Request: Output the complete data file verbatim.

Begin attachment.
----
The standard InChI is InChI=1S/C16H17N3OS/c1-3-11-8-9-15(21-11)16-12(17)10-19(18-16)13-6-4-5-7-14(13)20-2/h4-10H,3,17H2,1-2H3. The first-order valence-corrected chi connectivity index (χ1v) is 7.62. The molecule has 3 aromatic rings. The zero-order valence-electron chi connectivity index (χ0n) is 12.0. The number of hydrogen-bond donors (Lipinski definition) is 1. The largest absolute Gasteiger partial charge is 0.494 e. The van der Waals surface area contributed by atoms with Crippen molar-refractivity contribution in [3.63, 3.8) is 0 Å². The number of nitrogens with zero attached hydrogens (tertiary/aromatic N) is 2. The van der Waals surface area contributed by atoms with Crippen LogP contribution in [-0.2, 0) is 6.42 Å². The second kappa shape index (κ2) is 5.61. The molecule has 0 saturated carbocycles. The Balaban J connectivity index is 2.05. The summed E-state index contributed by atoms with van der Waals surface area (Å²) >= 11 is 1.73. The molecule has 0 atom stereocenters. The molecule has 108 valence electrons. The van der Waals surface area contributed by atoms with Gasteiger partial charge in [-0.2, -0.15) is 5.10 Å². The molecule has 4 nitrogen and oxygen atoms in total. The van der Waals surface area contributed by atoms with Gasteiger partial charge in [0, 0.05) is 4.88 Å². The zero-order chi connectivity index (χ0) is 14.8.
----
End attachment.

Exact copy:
The standard InChI is InChI=1S/C16H17N3OS/c1-3-11-8-9-15(21-11)16-12(17)10-19(18-16)13-6-4-5-7-14(13)20-2/h4-10H,3,17H2,1-2H3. The first-order valence-corrected chi connectivity index (χ1v) is 7.62. The molecule has 3 aromatic rings. The zero-order valence-electron chi connectivity index (χ0n) is 12.0. The number of hydrogen-bond donors (Lipinski definition) is 1. The largest absolute Gasteiger partial charge is 0.494 e. The van der Waals surface area contributed by atoms with Crippen molar-refractivity contribution in [3.63, 3.8) is 0 Å². The number of nitrogens with zero attached hydrogens (tertiary/aromatic N) is 2. The van der Waals surface area contributed by atoms with Crippen LogP contribution in [-0.2, 0) is 6.42 Å². The second kappa shape index (κ2) is 5.61. The molecule has 0 saturated carbocycles. The Balaban J connectivity index is 2.05. The summed E-state index contributed by atoms with van der Waals surface area (Å²) >= 11 is 1.73. The molecule has 0 atom stereocenters. The molecule has 108 valence electrons. The van der Waals surface area contributed by atoms with Gasteiger partial charge in [-0.2, -0.15) is 5.10 Å². The molecule has 4 nitrogen and oxygen atoms in total. The van der Waals surface area contributed by atoms with Gasteiger partial charge in [0, 0.05) is 4.88 Å². The zero-order chi connectivity index (χ0) is 14.8.